The AirPort Time Capsule was a device that combined Apple’s Wi-Fi base station with a built-in hard drive that allowed network-attached storage (NAS). This example (A1355) is the third of five generations of this product released between 2008 and 2013. Apple described this product as a “Backup Appliance” that was designed to work with its Time Machine software that was released with Mac OS X 10.5.
Using the Time Machine software, Time Capsule creates backups of the operating system and files wirelessly and automatically, thus eliminating the need for an external hard drive. Time Machine made hourly backups of the files that were changed and managed older backup images to save space. The initial backup of a computer using Time Machine could take several hours (or overnight) on an 802.11n wireless network, but subsequent hourly backups occurred instantly and far more quickly (depending on file sizes).
This Generation 3 model used the same design as Generations 1–4: 7.7 inches square and 1.4 inches tall. The Generation 3 included the following interfaces:
One Gigabit Ethernet WAN port for connecting a DSL or cable modem
Three Gigabit Ethernet LAN ports for connecting computers or network devices
USB port for connecting a USB printer or USB external hard drive
Time Capsule used a Hitachi Deskstar hard drive, the same hard drive sold with Apple’s Xserve server products. The Hitachi Deskstar met or exceeded 1 million hours mean time between failures (MTBF) status, common for server-grade hard drives.
This Mac Box Set included a set of software that allowed users to purchase one product and install several products at once. The front of the box specified: “Includes Mac OS X Leopard, iLife ’09, and iWork ’09” and showed images of icon-like depictions of each product.
The back of the box had the headline “An upgrade to the Apple software for your Mac. All in one box.” Mac OS X Leopard was described, and iLife and iWork listed each of their component apps with one to three bullets describing key features:
Mac OS X Leopard The world’s most advanced operating system. • Automatically back up your Mac with Time Machine • Flip through your files in the Finder with Cover Flow • Keep your files organized using Stacks • Preview a file without opening it using Quick Look • Group your windows in spaces and quickly switch between them • Show off your photos, movies, and presentations with iChat Theater • Email personalized stationery, create to-do lists, and take notes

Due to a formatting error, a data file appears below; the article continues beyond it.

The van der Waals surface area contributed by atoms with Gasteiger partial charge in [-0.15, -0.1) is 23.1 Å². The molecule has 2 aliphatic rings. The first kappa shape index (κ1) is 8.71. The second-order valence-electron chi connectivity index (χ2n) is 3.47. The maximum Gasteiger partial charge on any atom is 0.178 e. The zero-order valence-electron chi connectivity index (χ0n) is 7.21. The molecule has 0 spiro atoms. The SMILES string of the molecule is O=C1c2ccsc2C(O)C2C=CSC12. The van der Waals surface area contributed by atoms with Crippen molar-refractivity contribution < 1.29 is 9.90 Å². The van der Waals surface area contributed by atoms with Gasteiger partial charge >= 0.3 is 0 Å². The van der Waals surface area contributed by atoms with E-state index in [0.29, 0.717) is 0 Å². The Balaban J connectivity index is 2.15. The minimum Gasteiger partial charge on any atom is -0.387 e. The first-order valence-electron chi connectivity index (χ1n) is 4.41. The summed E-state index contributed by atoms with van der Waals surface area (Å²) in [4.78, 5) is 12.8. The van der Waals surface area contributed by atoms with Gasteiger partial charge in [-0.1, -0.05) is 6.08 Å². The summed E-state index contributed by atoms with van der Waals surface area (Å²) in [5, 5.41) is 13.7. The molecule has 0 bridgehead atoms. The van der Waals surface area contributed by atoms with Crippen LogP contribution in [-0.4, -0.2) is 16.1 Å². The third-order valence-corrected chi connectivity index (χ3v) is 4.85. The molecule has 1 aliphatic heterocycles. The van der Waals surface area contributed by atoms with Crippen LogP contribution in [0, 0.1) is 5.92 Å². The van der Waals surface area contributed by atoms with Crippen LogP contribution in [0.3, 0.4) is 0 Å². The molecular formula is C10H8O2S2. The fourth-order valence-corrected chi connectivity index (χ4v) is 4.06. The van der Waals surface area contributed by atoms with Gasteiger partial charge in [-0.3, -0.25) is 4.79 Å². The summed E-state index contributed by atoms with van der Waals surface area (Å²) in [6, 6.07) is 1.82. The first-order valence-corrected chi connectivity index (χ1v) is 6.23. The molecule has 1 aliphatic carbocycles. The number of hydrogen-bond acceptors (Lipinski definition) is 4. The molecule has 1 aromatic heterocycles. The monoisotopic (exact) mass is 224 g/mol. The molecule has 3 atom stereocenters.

iLife ’09 iPhoto • Organize photos by people using facial recognition • Browse and search photos based on GPS location iMovie • Fine-tune your movies with new Precision Editor • Fix shaky clips using automatic stabilization GarageBand • Master piano or guitar basics with interactive lessons • Learn how to play hit songs from original artists iWeb • Create custom websites and publish anywhere
iWork ’09 Pages • Choose from over 180 Apple-designed templates • Write with full-screen view • Easily lay out newsletters, posters, flyers, and more Numbers • Mix tables, graphics, and charts on a freeform canvas • Choose from over 250 functions • Make sense of your data with interactive Table Categories Keynote • Create sophisticated presentations with ease • Build stunning animations with simple transitions • Edit with powerful graphics tools
The box contained three install DVDs and printed and electronic documentation.
This boxed retail version of Mac OS X is version 10.5.1, also known as “Leopard.” This particular box is the Retail Family Pack, licensed for “up to five computers in one household.”
Leopard (Mac OS X v10.5) was marketed to contain over 300 enhancements from its predecessor, Mac OS X v.10.4, Tiger. The Leopard Finder included a redesigned Desktop and Dock, a semi-transparent menu bar, and the addition of Cover Flow, a visual file navigation method borrowed from iTunes. This release also introduced Time Machine automated backups, Spotlight searches across multiple Macs, the Photo Booth app, and the Front Row system that served as a simple multimedia interface.
The design on the outside of the box is printed with a high-gloss finish and foil-metallic accents for the outer space design elements—a somewhat perplexing concept given the name of the OS was “Leopard.” The back of the box highlighted five operating system features: Cover Flow in the Finder, Time Machine automatic backups, iChat video chat effects, stationery in Mail, and Spaces window organization.
The box contained an install DVD and a color-printed manual. The exterior of the box lists the following contents:
DVD containing Mac OS X; printed and electronic documentation. Requirements Mac computer with an Intel, PowerPC G5, or PowerPC G4 (867MHz or faster) processor; 512MB of physical RAM; DVD drive for installation. • Some features require a compatible Internet service provider; fees may apply. • Time Machine requires an additional hard drive, sold separately. • iChat requires a compatible camera. • Some features have additional requirements; see www.apple.com/macosx/techspecs. 826-8133-A
This brochure was sent to education customers and had purple/violet space-themed cover art that resembled the Mac OS X Leopard (10.5) default wallpaper. It had the text: “The future has already arrived at www.apple.com/education/hslabs.” The text is printed in Apple Myriad, Apple’s corporate font used at the time.
The back of the mailing is all white and included address and postal information. The folded piece measures 8.5 x 14.25 inches.
The bottom of the mailing includes the following text:
This Tiger World Premiere brochure was given at Apple stores the evening of the “Tiger,” Mac OS X, version 10.4, operating system’s release. A giveaway accompanied the event. The front of the brochure reads: “Win a PowerBook G4, an iPod, or other prizes. Friday, April 29, 6 p.m. to midnight.”
The back of the brochure has the headline: “Rethought. Reengineered. Reborn.” Several of Tiger’s “over 200 new features” are highlighted below, including: Spotlight, iChat AV, Automator, .Mac, Dashboard, Safari RSS, QuickTime 7, and Mail.
Upon release, Tiger cost $129.95. While Tiger was the current Mac OS, Apple transitioned to Macs with Intel chips. Therefore, Tiger was the first Mac OS to support the Intel architecture on Mac. Tiger was preceded by Mac OS X 10.3 Panther and succeeded by Mac OS X 10.5 Leopard.
This 1-page brochure measures 4.25 x 8.75 inches and was printed with metallic ink.